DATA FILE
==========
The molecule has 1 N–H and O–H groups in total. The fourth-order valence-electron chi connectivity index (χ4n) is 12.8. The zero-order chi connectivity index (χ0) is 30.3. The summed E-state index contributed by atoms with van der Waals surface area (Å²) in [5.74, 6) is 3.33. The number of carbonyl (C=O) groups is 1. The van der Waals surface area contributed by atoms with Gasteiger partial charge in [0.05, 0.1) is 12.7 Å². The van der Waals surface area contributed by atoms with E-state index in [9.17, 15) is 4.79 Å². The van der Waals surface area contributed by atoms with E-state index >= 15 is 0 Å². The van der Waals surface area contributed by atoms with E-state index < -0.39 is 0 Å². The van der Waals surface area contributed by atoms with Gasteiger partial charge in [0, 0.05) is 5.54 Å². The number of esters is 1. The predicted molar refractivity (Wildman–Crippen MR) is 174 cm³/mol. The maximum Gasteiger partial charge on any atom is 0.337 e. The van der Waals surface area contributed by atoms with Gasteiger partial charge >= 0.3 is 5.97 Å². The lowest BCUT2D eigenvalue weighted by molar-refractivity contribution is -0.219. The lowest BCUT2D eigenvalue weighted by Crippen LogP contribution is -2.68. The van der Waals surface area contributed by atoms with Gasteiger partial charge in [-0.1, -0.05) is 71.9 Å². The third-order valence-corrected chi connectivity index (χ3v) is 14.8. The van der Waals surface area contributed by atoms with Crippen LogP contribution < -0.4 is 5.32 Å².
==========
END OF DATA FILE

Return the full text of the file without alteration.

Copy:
The molecule has 1 N–H and O–H groups in total. The fourth-order valence-electron chi connectivity index (χ4n) is 12.8. The zero-order chi connectivity index (χ0) is 30.3. The summed E-state index contributed by atoms with van der Waals surface area (Å²) in [5.74, 6) is 3.33. The number of carbonyl (C=O) groups is 1. The van der Waals surface area contributed by atoms with Gasteiger partial charge in [0.05, 0.1) is 12.7 Å². The van der Waals surface area contributed by atoms with E-state index in [9.17, 15) is 4.79 Å². The van der Waals surface area contributed by atoms with E-state index >= 15 is 0 Å². The van der Waals surface area contributed by atoms with E-state index < -0.39 is 0 Å². The van der Waals surface area contributed by atoms with Gasteiger partial charge in [0, 0.05) is 5.54 Å². The number of esters is 1. The predicted molar refractivity (Wildman–Crippen MR) is 174 cm³/mol. The maximum Gasteiger partial charge on any atom is 0.337 e. The van der Waals surface area contributed by atoms with Gasteiger partial charge >= 0.3 is 5.97 Å². The lowest BCUT2D eigenvalue weighted by molar-refractivity contribution is -0.219. The lowest BCUT2D eigenvalue weighted by Crippen LogP contribution is -2.68. The van der Waals surface area contributed by atoms with Gasteiger partial charge in [-0.1, -0.05) is 71.9 Å². The third-order valence-corrected chi connectivity index (χ3v) is 14.8. The van der Waals surface area contributed by atoms with Crippen LogP contribution < -0.4 is 5.32 Å².